The United States Capitol Building, crowned with its distinctive white cast iron dome, has housed the legislative branch of the U.S. government since the construction of its north wing was completed in 1800. Capitol tour passes should be reserved in advance through the Visitor’s Center website or through the office of one of your Senators or your Congressional representative. A limited number of same day passes are available at the Visitor’s Center. All tours begin with an informative film, then continue into the Capitol’s crypt, rotunda, and Statuary Hall. Separate passes are required for the House and Senate galleri
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Pictured: Georgetown at dusk
The intersection of Wisconsin Avenue and M Street NW is the heart of one of Washington’s oldest neighborhoods, Georgetown. Visitors can enjoy Georgetown at any hour of the day, from early morning jogs along the C&O Canal, to shopping its many boutiques and admiring its graceful, historic townhomes during the day, to its popular bars and restaurants after dark.
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Pictured: Giant pandas Mei Xiang and Tian Tian
Giant pandas Mei Xiang and Tian Tian are the most famous residents of the Smithsonian National Zoological Park, but the pandas’ zoo neighbors represent nearly 400 different species of all sizes—from geckos, kiwis, and naked mole-rats, to elephants, gorillas, and alligators. The zoo not only provides opportunities for visitors to see animals from all over the globe, but also helps researchers learn more about conserving biological diversity, both in captivity and in the wild.- Photo by Mehgan Murphy
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Pictured: The John F. Kennedy Center at night
The John F. Kennedy Center for the Performing Arts sits beside the Potomac River. This prestigious national cultural center was created by an act of Congress during the Eisenhower Administration, and opened to the public in 1971. Its multiple stages present operas, ballets, symphony concerts, jazz vocalists, musical comedies and much, much more. Tickets can be pricey, but you don’t need to be rich to enjoy a show at the Kennedy Center—the egalitarian Millennium Stage offers a free performance every evening at 6 p.m.- Photo by Carol Pratt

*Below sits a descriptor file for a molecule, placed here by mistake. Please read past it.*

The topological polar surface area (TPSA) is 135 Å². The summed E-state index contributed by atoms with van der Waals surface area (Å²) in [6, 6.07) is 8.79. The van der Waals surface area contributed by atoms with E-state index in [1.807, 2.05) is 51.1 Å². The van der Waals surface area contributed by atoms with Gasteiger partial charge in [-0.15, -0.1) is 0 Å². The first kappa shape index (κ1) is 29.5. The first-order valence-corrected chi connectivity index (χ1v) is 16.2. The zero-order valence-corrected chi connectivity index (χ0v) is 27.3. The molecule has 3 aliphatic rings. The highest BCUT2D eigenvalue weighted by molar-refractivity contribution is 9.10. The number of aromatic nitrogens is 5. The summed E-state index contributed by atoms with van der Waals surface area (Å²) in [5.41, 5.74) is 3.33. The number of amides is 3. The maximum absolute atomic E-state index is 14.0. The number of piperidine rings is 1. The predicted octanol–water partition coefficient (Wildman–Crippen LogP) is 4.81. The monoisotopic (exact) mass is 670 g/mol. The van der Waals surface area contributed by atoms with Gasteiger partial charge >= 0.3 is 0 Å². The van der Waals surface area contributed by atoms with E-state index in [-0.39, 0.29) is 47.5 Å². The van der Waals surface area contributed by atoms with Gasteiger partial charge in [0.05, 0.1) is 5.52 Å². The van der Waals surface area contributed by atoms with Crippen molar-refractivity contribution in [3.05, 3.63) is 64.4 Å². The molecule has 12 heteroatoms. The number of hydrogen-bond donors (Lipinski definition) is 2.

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Pictured: Ben's Chili Bowl on U Street
Opened by Ben and Virginia Ali in 1958, Ben’s Chili Bowl (1215 U St. NW) draws hungry crowds from early in the morning until late at night. Famous fan Bill Cosby makes a point of eating at Ben’s whenever he comes to town. Ben’s stays open until 2 a.m. during the week and until 4 a.m. on weekends—the late night lines are always long, but a heap of chili cheese fries really hits the spot after last call.
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Pictured: Ben’s Chili Bowl menu
Ben’s is not for calorie counters – its hearty menu features only-in-D.C. half-smoke sausages and, of course, chili. (Don’t even think of asking for the recipe!)
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Pictured: National Gallery of Art East Building
The National Gallery of Art was created in 1937, when financier Andrew W. Mellon died and left his personal art collection to the nation. The gallery has two buildings, the neoclassical style West Building, and the modern I.M. Pei-designed East Building (seen here). The National Gallery’s collection has grown over the years, and provides an overview of the Western art tradition, with works by European masters like da Vinci, Rembrandt, van Gogh, and Picasso; and American greats like Sargent, Cassatt, and Whistler. An outdoor sculpture garden also offers opportunities for art appreciation on a different scale.
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Pictured: National Archives
The National Archives preserves official documents and materials with historical significance. There are branches of the National Archives across the country, including the Presidential Libraries, which are part of the National Archives and Records Administration. But the Archives building in Washington is the only place to see some of the nation’s most significant documents: the Charters of Freedom, or the original Declaration of Independence, Constitution, and Bill of Rights.